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LCC on the road: Growth in Ukraine

November 13, 2012 No Comment

SELCU's 2012 Convention

by Robert Bugbee

Beloved sisters and brothers in Canada,

After flights from Winnipeg to Toronto, Toronto to Frankfurt, Frankfurt to Vienna, and finally Frankfurt to Odessa, I arrived in Ukraine November 7. Bishop Viktor Graefenstein of the Synod of Evangelical Lutheran Churches in Ukraine (SELCU) invited me to attend their annual convention, which took place November 8-9 at Concordia Seminary in Usatovo, an suburb of Odessa.

I see real progress in the seminary building since I was last here for its dedication in August 2010. It is now a beehive of activity. Five gifted young men are in their third and final year of study, and are currently being taught by Rev. Colin Liske of Nanaimo, BC. He and his wife, Judith, are giving 12 weeks of their time this fall away from home to serve our partners. They’re doing it with a diligent and humble spirit, and I’m so proud and thankful we have pastoral families like theirs in LCC.

By Canadian standards, the SELCU convention keeps things fairly simple. They do not operate with advance printed materials, floor committees, or anything of that sort. They did, however, have a very full agenda, and the Thursday sessions went well into the night. I had the honour of preaching at the convention opening service Thursday morning. Then, unexpectedly (remember, this is Ukraine!) I was assigned to preach again Thursday evening. There was very intense discussion about how to prepare for the vicars who will now come into the congregations next spring when the academic portion of their studies have ended. This is a serious matter, since the church has virtually no funding to provide salaries for them, and any congregation accepting a vicar will need also to find a place for him and his family to live. In addition to the vicarage issue, the Synod also decided to establish a mission station in the city of Simferopol, the capital of the Crimean peninsula. With God’s blessing this may develop in time into a full-fledged congregation.

Of course, it’s a happy blessing to see brothers well known to our LCC people: Rev. Oleg Schewtschenko now serves the SELCU congregation here in Odessa, and actually lives in the seminary building. The work is going well, as are his contacts with university students and Muslims in the hope of bringing Christ to them in words and actions. Rev. Alexey Navrotsky was here from Dnepropetrovsk and will continue working on LCC’s behalf over the next several years with young adults at the Alpha and Omega Christian Student Society in that city, as well as pastoring the SELCU congregation there.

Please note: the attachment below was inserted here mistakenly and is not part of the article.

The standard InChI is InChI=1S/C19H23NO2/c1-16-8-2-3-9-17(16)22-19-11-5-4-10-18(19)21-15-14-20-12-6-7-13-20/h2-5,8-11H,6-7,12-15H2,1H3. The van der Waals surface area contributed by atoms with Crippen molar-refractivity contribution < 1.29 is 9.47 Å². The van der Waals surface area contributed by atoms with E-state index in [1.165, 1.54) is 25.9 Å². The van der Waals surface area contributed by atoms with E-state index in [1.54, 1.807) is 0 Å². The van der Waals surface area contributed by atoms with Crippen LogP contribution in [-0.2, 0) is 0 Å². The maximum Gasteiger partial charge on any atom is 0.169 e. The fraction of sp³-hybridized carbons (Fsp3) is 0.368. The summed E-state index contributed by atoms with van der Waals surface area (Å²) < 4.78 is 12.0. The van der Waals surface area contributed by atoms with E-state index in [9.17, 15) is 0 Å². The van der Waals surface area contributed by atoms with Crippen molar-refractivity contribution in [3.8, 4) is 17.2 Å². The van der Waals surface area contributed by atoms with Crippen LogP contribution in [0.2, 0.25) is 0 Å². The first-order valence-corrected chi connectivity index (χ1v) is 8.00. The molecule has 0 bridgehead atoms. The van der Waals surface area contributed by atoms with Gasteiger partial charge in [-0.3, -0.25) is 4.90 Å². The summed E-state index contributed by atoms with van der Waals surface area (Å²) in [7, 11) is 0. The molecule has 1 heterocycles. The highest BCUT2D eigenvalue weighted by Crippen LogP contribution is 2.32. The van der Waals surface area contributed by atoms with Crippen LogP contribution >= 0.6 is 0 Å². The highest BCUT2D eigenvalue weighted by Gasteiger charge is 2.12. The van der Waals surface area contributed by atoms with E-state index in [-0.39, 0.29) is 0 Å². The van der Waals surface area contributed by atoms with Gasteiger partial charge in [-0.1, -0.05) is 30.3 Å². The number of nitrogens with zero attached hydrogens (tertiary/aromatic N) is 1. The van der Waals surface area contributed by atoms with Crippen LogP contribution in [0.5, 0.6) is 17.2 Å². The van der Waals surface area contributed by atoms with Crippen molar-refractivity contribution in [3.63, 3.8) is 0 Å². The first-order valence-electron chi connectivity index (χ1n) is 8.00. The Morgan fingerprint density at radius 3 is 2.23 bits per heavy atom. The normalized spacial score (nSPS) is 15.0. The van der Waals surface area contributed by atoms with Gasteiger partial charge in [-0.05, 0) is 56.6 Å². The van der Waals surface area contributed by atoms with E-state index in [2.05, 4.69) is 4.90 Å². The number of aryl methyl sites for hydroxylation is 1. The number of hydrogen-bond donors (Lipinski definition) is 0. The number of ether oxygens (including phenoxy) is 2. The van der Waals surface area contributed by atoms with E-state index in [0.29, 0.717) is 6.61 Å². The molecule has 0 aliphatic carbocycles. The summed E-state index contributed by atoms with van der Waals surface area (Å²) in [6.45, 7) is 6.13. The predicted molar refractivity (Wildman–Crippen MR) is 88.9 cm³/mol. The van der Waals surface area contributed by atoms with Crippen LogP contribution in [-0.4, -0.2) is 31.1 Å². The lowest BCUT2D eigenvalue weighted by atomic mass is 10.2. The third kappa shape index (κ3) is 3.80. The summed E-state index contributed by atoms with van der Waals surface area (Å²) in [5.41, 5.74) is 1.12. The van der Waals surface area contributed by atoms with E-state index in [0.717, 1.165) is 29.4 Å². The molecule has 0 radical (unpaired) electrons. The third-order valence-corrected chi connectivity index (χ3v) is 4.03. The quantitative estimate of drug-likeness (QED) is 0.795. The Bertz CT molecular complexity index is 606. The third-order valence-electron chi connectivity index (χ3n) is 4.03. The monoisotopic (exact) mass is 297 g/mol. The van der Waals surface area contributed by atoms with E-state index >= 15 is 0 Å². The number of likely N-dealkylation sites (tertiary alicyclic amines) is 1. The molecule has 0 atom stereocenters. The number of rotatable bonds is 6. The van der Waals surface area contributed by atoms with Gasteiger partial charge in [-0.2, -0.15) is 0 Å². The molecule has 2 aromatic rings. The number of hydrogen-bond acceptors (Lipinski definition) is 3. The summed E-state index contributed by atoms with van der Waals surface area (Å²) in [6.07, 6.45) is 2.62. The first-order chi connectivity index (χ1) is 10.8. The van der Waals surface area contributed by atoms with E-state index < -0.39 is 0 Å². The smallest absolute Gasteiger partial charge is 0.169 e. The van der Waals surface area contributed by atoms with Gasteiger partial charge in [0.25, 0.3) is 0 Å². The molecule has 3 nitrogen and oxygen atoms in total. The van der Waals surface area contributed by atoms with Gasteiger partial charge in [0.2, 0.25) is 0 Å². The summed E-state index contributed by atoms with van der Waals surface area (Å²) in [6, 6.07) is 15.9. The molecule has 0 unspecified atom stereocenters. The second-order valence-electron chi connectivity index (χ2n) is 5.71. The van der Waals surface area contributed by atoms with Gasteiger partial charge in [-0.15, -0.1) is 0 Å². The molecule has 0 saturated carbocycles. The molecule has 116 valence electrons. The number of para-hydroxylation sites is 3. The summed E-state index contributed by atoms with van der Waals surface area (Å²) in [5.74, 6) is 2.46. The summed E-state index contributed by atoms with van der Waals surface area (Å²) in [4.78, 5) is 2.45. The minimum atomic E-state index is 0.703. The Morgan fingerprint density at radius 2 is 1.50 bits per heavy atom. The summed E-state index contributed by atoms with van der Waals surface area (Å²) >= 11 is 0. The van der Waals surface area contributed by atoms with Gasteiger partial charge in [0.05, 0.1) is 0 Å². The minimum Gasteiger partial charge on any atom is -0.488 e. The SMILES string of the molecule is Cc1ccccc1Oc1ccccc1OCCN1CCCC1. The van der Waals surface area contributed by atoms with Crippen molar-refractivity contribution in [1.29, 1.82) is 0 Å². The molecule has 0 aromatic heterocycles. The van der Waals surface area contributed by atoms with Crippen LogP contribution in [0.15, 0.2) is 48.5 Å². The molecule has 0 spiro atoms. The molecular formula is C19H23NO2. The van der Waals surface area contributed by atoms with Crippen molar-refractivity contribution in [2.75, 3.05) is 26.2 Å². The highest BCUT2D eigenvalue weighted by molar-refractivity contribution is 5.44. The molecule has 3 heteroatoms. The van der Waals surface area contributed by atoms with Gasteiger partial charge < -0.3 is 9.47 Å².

On the weekend, we took to the road. Bishop Graefenstein and a van-full of co-workers went with me 170 km north to the village of Ostrovka, where I preached for an afternoon service in the little house chapel. This congregation is hoping to establish a home for teenagers who need to learn how to manage everyday life in the vulnerable years after they leave orphanages. Children living in orphanages is a common situation in Ukraine because alcoholism and other problems sometimes prompt the civil state to take them from their parents.

Then, on Sunday morning, it was off to the city of Nikolayev, 140 km east of Odessa, where I preached for the regular service in our congregation there and spent time with the members afterward over coffee and sweet rolls.

It’s difficult to find the words to gather up everything experienced these past days. But it fills me with gratitude when I think of the bond of love between our church and this young Ukrainian synod, when I think of Rev. Dr. Norman Threinen and others who have sacrificed so much to provide pastoral training to this church, when I remember the early labours of Revs. Roland Syens and Keith Haberstock who forged ties in the early days of Ukraine’s independence which still exist for us to this day, and when I remember the generosity of the Concordia Lutheran Mission Society (CLMS), the Schwan Foundation, and many LCC pastors and congregations who have planted and watered here.

Well, friends, the garden is growing! Like all gardens, it doesn’t always grow as fast or as uninterrupted as we might like, but it is growing, just the same. I hope you’ll hold these people in your prayers and find ways to show them your love as God opens the door for you to do so.


Rev. Dr. Robert Bugbee is President of Lutheran Church–Canada.

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